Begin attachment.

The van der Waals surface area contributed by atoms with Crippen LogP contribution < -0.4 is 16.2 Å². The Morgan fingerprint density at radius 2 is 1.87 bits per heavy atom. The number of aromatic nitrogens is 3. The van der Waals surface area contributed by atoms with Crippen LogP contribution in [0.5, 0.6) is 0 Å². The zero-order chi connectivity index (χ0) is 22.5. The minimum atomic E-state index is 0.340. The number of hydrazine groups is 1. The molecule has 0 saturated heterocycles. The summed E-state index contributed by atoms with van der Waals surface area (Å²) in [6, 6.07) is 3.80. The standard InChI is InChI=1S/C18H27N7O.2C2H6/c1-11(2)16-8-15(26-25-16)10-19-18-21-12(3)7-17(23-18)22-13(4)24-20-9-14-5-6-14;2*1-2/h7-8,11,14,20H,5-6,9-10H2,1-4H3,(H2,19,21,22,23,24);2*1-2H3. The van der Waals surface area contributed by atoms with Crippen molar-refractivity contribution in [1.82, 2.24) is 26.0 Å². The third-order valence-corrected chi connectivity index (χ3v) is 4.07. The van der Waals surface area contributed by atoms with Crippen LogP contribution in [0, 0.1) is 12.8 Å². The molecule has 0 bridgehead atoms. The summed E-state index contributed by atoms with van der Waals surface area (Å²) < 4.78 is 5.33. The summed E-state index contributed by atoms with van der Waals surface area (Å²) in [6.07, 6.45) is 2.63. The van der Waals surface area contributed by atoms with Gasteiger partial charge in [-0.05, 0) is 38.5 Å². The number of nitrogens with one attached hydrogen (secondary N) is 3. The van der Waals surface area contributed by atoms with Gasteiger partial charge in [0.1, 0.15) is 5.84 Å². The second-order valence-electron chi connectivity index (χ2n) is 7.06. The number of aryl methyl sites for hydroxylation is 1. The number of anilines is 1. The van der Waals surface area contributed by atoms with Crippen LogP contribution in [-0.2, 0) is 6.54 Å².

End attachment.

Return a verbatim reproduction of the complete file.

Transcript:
The van der Waals surface area contributed by atoms with Crippen LogP contribution < -0.4 is 16.2 Å². The Morgan fingerprint density at radius 2 is 1.87 bits per heavy atom. The number of aromatic nitrogens is 3. The van der Waals surface area contributed by atoms with Crippen LogP contribution in [0.5, 0.6) is 0 Å². The zero-order chi connectivity index (χ0) is 22.5. The minimum atomic E-state index is 0.340. The number of hydrazine groups is 1. The molecule has 0 saturated heterocycles. The summed E-state index contributed by atoms with van der Waals surface area (Å²) in [6, 6.07) is 3.80. The standard InChI is InChI=1S/C18H27N7O.2C2H6/c1-11(2)16-8-15(26-25-16)10-19-18-21-12(3)7-17(23-18)22-13(4)24-20-9-14-5-6-14;2*1-2/h7-8,11,14,20H,5-6,9-10H2,1-4H3,(H2,19,21,22,23,24);2*1-2H3. The van der Waals surface area contributed by atoms with Crippen molar-refractivity contribution in [1.82, 2.24) is 26.0 Å². The third-order valence-corrected chi connectivity index (χ3v) is 4.07. The van der Waals surface area contributed by atoms with Crippen LogP contribution in [0, 0.1) is 12.8 Å². The molecule has 0 bridgehead atoms. The summed E-state index contributed by atoms with van der Waals surface area (Å²) < 4.78 is 5.33. The summed E-state index contributed by atoms with van der Waals surface area (Å²) in [6.07, 6.45) is 2.63. The van der Waals surface area contributed by atoms with Gasteiger partial charge in [-0.05, 0) is 38.5 Å². The number of nitrogens with one attached hydrogen (secondary N) is 3. The van der Waals surface area contributed by atoms with Gasteiger partial charge in [0.1, 0.15) is 5.84 Å². The second-order valence-electron chi connectivity index (χ2n) is 7.06. The number of aryl methyl sites for hydroxylation is 1. The number of anilines is 1. The van der Waals surface area contributed by atoms with Crippen LogP contribution in [-0.2, 0) is 6.54 Å².